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Complaints made to council over Welsh spellings of Powys villages

THE CORRECT Welsh spellings of a couple of villages in Powys have been a topic of discussion between the county council and the office of Welsh Language Commissioner Efa Gruffydd Jones.

Welsh Language Commissioner Efa Gruffydd Jones (Official picture from commissioners website)

On Tuesday June 25, Powys County Council’s cabinet member for the Welsh Language, Labour’s Cllr Sandra Davies is expected to take a delegated decision to agree the draft Welsh Language Standards annual report for 2023/2024.

Cllr Sandra Davies

The decision needs to be taken to allow the report to be published on the council’s website by the end of the month which is a legal requirement.

Usually, the report would be placed in front of the whole Cabinet.

But due to local government restrictions which mean no Cabinet meetings are taking place in Powys in the run to the General Election on July 4, this year the report is subject to a delegated decision.

The report by Welsh language officer Sion Rowley reveals that complaints had been received by the council over village names current spelling in Welsh.

In September last year a complaint about the spelling of Llansantffraid was made. which claimed that it is wrong to use the “t” in the name.

The report said: “The elected member for the ward (Cllr Gwynfor Thomas) advised that the community’s view was to continue using the spelling of Llansantffraid as decided by the council’s Cabinet on September 30, 2014. ”

Llansantffraid or Llansanffraid? A complaint was made to the council over the use of “t” in Llansantffraid (Pic: Google Streetview)

The spelling of “Abercraf” near Ystradgynlais was also the subject of a complaint last December.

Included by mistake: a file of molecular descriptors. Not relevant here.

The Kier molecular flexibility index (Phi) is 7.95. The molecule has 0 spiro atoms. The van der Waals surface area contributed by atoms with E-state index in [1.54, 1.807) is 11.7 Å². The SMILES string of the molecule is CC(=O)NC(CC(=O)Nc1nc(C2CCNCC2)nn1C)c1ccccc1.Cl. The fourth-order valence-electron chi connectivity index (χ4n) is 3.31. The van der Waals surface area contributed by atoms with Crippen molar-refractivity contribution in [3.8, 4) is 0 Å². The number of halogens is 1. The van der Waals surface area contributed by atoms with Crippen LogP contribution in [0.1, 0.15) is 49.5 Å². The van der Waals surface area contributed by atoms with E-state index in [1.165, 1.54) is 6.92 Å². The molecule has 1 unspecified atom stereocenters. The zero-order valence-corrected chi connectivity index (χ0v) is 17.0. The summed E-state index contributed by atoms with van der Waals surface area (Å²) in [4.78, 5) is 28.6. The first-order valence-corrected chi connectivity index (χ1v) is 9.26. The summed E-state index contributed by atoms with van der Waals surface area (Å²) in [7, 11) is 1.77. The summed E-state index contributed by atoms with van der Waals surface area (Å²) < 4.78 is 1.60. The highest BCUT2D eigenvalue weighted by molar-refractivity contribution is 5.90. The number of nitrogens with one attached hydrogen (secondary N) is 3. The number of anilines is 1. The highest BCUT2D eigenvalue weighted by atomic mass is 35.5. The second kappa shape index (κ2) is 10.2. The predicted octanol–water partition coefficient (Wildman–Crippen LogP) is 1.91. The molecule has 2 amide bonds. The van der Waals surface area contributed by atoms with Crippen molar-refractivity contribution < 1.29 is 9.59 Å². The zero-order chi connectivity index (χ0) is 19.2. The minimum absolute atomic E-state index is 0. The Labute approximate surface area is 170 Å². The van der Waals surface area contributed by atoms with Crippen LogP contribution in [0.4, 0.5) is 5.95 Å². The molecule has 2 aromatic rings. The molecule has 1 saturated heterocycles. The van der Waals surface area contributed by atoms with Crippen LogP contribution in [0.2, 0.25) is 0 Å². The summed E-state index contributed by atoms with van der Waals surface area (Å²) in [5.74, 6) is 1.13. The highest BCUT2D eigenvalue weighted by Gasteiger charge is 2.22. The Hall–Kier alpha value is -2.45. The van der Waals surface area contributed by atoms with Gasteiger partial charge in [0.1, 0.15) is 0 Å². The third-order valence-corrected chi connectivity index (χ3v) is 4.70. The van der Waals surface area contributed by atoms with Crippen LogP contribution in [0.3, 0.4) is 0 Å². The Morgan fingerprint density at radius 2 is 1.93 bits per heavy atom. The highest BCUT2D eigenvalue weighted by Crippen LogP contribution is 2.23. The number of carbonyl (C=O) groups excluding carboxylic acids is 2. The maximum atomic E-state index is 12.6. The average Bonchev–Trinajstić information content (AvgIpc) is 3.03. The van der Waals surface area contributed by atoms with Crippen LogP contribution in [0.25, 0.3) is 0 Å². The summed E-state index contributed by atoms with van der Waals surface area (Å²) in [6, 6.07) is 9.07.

The complainant believed that a circumflex should be placed above the a to make it Abercrâf.

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The report said:  “We checked the standardised list of Welsh place names from the Welsh Language Commissioner and sought clarification from their research department.

“Officers with expert knowledge of Welsh place names and orthography advised the circumflex should not be used in ‘craf’, but that we should use a hyphen and spell the place name as Aber-craf.”

A complaint was made to the council over the Welsh spelling for the village of Abercraf near Ystradgynlais (Pic: Google Streetview)

The report explained that they had informed the complainant of the commissioner’s recommendation and the council will put up signs with the correct spelling when they need to be replaced for: “traffic management reasons.”

Other complaints the council dealt with were around the need for Cabinet papers to be bilingual.

Elsewhere in the report forthcoming work for this year to improve Welsh within the council is to: “Create links with Welsh universities to encourage students who speak and are learning Welsh to work for us.”

“Language awareness training” sessions will also be held for senior staff.

Like all other government and public bodies in Wales, Powys council is required to comply with the Welsh Language Standards, introduced under the Welsh Language (Wales) Measure 2011.

This gave the language an equal legal status with English and is supposed to make it easier for people to use Welsh in their day to day lives.